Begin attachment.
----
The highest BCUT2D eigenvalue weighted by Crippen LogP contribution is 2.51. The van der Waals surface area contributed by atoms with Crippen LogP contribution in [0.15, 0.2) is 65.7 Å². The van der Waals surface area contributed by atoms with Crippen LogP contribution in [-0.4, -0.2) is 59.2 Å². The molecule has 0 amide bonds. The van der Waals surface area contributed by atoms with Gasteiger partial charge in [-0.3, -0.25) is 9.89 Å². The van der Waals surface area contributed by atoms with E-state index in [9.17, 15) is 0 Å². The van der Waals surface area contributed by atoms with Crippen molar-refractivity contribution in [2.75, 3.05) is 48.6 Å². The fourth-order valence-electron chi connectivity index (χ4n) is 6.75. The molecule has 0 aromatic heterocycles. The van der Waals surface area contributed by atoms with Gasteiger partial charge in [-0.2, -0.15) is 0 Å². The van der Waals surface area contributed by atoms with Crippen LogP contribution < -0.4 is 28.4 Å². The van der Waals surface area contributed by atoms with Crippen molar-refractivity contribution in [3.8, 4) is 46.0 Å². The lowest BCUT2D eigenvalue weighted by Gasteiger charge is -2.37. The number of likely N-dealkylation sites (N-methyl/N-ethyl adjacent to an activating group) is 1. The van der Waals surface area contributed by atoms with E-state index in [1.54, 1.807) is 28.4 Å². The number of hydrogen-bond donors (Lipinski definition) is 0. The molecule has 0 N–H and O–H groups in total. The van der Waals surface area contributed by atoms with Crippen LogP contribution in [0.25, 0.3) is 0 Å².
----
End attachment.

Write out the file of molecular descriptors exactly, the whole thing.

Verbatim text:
The highest BCUT2D eigenvalue weighted by Crippen LogP contribution is 2.51. The van der Waals surface area contributed by atoms with Crippen LogP contribution in [0.15, 0.2) is 65.7 Å². The van der Waals surface area contributed by atoms with Crippen LogP contribution in [-0.4, -0.2) is 59.2 Å². The molecule has 0 amide bonds. The van der Waals surface area contributed by atoms with Gasteiger partial charge in [-0.3, -0.25) is 9.89 Å². The van der Waals surface area contributed by atoms with E-state index in [9.17, 15) is 0 Å². The van der Waals surface area contributed by atoms with Crippen molar-refractivity contribution in [2.75, 3.05) is 48.6 Å². The fourth-order valence-electron chi connectivity index (χ4n) is 6.75. The molecule has 0 aromatic heterocycles. The van der Waals surface area contributed by atoms with Gasteiger partial charge in [-0.2, -0.15) is 0 Å². The van der Waals surface area contributed by atoms with Crippen LogP contribution < -0.4 is 28.4 Å². The van der Waals surface area contributed by atoms with Crippen molar-refractivity contribution in [3.8, 4) is 46.0 Å². The lowest BCUT2D eigenvalue weighted by Gasteiger charge is -2.37. The number of likely N-dealkylation sites (N-methyl/N-ethyl adjacent to an activating group) is 1. The van der Waals surface area contributed by atoms with E-state index in [1.54, 1.807) is 28.4 Å². The number of hydrogen-bond donors (Lipinski definition) is 0. The molecule has 0 N–H and O–H groups in total. The van der Waals surface area contributed by atoms with Crippen LogP contribution in [0.25, 0.3) is 0 Å².